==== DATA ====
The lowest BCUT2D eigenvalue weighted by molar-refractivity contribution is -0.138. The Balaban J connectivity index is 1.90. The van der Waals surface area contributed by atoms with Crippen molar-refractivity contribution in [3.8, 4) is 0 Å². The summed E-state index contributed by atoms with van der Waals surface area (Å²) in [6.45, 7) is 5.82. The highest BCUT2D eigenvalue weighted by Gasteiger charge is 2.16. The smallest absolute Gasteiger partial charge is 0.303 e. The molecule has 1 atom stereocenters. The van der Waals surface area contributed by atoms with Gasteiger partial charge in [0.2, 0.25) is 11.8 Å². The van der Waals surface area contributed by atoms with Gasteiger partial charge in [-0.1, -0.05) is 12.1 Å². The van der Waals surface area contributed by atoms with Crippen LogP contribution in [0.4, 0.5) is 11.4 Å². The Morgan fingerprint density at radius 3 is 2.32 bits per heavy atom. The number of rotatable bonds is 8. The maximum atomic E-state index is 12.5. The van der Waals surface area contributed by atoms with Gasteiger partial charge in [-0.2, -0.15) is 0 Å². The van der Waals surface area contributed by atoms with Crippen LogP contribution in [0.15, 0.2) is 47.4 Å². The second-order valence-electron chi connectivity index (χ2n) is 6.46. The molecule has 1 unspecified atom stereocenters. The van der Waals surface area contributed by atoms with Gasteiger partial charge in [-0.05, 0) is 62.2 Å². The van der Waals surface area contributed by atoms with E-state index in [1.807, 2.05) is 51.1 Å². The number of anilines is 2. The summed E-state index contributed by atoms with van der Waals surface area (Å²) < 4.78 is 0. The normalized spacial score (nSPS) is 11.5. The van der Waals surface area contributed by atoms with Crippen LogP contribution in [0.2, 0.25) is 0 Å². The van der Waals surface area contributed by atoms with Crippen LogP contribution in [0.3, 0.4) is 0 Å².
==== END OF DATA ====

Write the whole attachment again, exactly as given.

The lowest BCUT2D eigenvalue weighted by molar-refractivity contribution is -0.138. The Balaban J connectivity index is 1.90. The van der Waals surface area contributed by atoms with Crippen molar-refractivity contribution in [3.8, 4) is 0 Å². The summed E-state index contributed by atoms with van der Waals surface area (Å²) in [6.45, 7) is 5.82. The highest BCUT2D eigenvalue weighted by Gasteiger charge is 2.16. The smallest absolute Gasteiger partial charge is 0.303 e. The molecule has 1 atom stereocenters. The van der Waals surface area contributed by atoms with Gasteiger partial charge in [0.2, 0.25) is 11.8 Å². The van der Waals surface area contributed by atoms with Gasteiger partial charge in [-0.1, -0.05) is 12.1 Å². The van der Waals surface area contributed by atoms with Crippen LogP contribution in [0.4, 0.5) is 11.4 Å². The Morgan fingerprint density at radius 3 is 2.32 bits per heavy atom. The number of rotatable bonds is 8. The maximum atomic E-state index is 12.5. The van der Waals surface area contributed by atoms with Gasteiger partial charge in [-0.2, -0.15) is 0 Å². The van der Waals surface area contributed by atoms with Crippen LogP contribution in [0.15, 0.2) is 47.4 Å². The second-order valence-electron chi connectivity index (χ2n) is 6.46. The molecule has 1 unspecified atom stereocenters. The van der Waals surface area contributed by atoms with Gasteiger partial charge in [-0.05, 0) is 62.2 Å². The van der Waals surface area contributed by atoms with E-state index in [1.807, 2.05) is 51.1 Å². The number of anilines is 2. The summed E-state index contributed by atoms with van der Waals surface area (Å²) < 4.78 is 0. The normalized spacial score (nSPS) is 11.5. The van der Waals surface area contributed by atoms with Crippen LogP contribution in [0.2, 0.25) is 0 Å². The van der Waals surface area contributed by atoms with Crippen LogP contribution in [0.3, 0.4) is 0 Å².